Written by Hulda Lawrence
with M.J. Boyer

Past Reviews

Bourbon StreetNewly ensconced at 346 West 46th Street (212) 245-2030 is Bourbon Street Bar & Grille, with an emphasis on New Orleans cooking and jazz. As one enters this high ceiling place with its huge bar, many booths and standup tables, it evokes the charm of that long-revered center of marvelous jazz and special foods. Visitors are handed Bourbon Library, with its great list of all rare bourbons, some of which are 12 or 15 years old and range in price from $6 for Old Forester to $18 for Old Pappy, Rip Van Winkle. They are all aged at least four years and are priced from $6 a glass. One can get a fast high just by reading the list.

Then, too, there are cocktails with such names as The Hurricane, Louisiana Lemonade (with bourbon) and my companion's choice, Dark 'n Stormy (Gosling's Black Seal Rum topped with Ginger Beer). My choice was Mango Martini, a delightful mix of Absolut Vodka with marvelous mango puree, vermouth and topped with fresh mango. —a wonderful drink. There are other joys like Watermelon Martini, Bourbon Street Apple Martini and Cajun Martini. Cocktails start at $10.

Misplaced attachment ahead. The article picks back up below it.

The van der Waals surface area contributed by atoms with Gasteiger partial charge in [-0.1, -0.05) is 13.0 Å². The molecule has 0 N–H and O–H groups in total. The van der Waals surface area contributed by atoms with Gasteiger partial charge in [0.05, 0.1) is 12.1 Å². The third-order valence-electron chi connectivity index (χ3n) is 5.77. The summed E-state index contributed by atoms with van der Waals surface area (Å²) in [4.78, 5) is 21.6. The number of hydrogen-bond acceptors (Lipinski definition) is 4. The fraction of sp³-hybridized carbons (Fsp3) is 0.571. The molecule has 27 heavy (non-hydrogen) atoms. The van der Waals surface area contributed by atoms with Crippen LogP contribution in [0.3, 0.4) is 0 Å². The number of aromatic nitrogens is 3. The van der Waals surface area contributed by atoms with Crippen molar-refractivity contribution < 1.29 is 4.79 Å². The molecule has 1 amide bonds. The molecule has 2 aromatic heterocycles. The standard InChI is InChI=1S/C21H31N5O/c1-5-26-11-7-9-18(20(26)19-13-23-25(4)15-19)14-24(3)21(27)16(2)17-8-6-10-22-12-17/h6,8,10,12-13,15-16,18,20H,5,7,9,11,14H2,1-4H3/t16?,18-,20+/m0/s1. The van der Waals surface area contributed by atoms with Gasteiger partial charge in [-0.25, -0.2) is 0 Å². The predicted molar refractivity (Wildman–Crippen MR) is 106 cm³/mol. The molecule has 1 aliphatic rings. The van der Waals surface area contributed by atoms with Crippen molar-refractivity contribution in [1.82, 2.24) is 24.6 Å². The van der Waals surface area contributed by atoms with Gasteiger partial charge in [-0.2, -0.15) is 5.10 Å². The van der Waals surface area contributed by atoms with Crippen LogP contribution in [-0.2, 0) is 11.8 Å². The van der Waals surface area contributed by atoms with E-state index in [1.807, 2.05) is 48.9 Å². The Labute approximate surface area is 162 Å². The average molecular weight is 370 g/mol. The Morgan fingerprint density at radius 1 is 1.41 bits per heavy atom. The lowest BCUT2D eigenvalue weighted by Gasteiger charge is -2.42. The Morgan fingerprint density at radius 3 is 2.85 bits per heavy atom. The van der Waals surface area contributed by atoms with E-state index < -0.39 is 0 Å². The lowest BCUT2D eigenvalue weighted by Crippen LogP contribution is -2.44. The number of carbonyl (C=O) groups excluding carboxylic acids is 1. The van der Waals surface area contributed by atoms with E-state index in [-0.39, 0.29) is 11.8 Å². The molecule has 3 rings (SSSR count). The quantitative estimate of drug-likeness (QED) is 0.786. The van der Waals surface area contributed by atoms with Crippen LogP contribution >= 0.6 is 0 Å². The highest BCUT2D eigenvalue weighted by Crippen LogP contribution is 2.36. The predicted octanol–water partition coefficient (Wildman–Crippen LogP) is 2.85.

Above, there is a proper dining room with white tablecloths and a view over 46th Street. However, we opted for a booth on the main floor where we could see everything that was going on. At the rear of the ground floor is an area devoted to jazz which is available at brunch on weekends and where diners can be seated on lounges.

If one wants a snack lunch, there are Po' Boy sandwiches of Oyster, Shrimp, Catfish, Roast Beef Debris, along with a cup of seafood gumbo for $11. We began with Oysters Rockefeller and Shrimp Remoulade. Both are famous in New Orleans. Other appetizers are Duck Spring Roll, Pan Seared Crabcake, Creole Red Bean Dip, Creole Eggplant Fingers and Buffalo Alligator with celeriac, carrot and red onion slaw and blue cheese cream. Appetizers start at $7. There are soups, including Seafood Gumbo, and salads like Creole Tomato Napoleon from $8.